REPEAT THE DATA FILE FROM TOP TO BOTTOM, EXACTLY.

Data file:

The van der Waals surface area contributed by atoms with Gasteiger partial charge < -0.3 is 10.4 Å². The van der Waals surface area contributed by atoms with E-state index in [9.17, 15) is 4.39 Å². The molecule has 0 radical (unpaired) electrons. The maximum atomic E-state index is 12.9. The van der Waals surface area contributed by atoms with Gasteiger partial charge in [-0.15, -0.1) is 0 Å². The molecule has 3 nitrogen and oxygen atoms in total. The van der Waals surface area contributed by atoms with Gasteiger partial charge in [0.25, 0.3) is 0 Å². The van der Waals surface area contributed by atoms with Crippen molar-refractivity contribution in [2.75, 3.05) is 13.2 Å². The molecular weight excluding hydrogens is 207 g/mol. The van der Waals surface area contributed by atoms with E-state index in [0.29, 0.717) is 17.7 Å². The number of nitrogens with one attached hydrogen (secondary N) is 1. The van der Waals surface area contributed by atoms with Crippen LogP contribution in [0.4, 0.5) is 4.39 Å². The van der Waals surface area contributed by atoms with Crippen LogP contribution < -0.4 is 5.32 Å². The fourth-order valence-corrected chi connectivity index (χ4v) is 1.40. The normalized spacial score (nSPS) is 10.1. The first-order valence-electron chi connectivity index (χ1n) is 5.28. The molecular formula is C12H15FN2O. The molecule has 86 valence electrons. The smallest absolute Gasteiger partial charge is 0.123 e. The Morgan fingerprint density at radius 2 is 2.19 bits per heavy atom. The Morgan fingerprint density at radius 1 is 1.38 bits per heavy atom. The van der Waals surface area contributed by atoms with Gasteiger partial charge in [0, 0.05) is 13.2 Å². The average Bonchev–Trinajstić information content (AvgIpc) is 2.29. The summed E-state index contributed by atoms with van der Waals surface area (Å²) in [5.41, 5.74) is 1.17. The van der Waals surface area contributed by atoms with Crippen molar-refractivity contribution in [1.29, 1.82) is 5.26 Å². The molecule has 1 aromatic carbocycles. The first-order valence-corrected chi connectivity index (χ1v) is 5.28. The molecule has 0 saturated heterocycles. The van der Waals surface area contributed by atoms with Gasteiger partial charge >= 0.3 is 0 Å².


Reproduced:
The van der Waals surface area contributed by atoms with Gasteiger partial charge < -0.3 is 10.4 Å². The van der Waals surface area contributed by atoms with E-state index in [9.17, 15) is 4.39 Å². The molecule has 0 radical (unpaired) electrons. The maximum atomic E-state index is 12.9. The van der Waals surface area contributed by atoms with Gasteiger partial charge in [-0.15, -0.1) is 0 Å². The molecule has 3 nitrogen and oxygen atoms in total. The van der Waals surface area contributed by atoms with Gasteiger partial charge in [0.25, 0.3) is 0 Å². The van der Waals surface area contributed by atoms with Crippen molar-refractivity contribution in [2.75, 3.05) is 13.2 Å². The molecular weight excluding hydrogens is 207 g/mol. The van der Waals surface area contributed by atoms with E-state index in [0.29, 0.717) is 17.7 Å². The number of nitrogens with one attached hydrogen (secondary N) is 1. The van der Waals surface area contributed by atoms with Crippen LogP contribution in [0.4, 0.5) is 4.39 Å². The van der Waals surface area contributed by atoms with Crippen LogP contribution < -0.4 is 5.32 Å². The fourth-order valence-corrected chi connectivity index (χ4v) is 1.40. The normalized spacial score (nSPS) is 10.1. The first-order valence-electron chi connectivity index (χ1n) is 5.28. The molecular formula is C12H15FN2O. The molecule has 86 valence electrons. The smallest absolute Gasteiger partial charge is 0.123 e. The Morgan fingerprint density at radius 2 is 2.19 bits per heavy atom. The Morgan fingerprint density at radius 1 is 1.38 bits per heavy atom. The van der Waals surface area contributed by atoms with Gasteiger partial charge in [0, 0.05) is 13.2 Å². The average Bonchev–Trinajstić information content (AvgIpc) is 2.29. The summed E-state index contributed by atoms with van der Waals surface area (Å²) in [5.41, 5.74) is 1.17. The van der Waals surface area contributed by atoms with Crippen molar-refractivity contribution in [1.29, 1.82) is 5.26 Å². The molecule has 1 aromatic carbocycles. The first-order valence-corrected chi connectivity index (χ1v) is 5.28. The molecule has 0 saturated heterocycles. The van der Waals surface area contributed by atoms with Gasteiger partial charge >= 0.3 is 0 Å².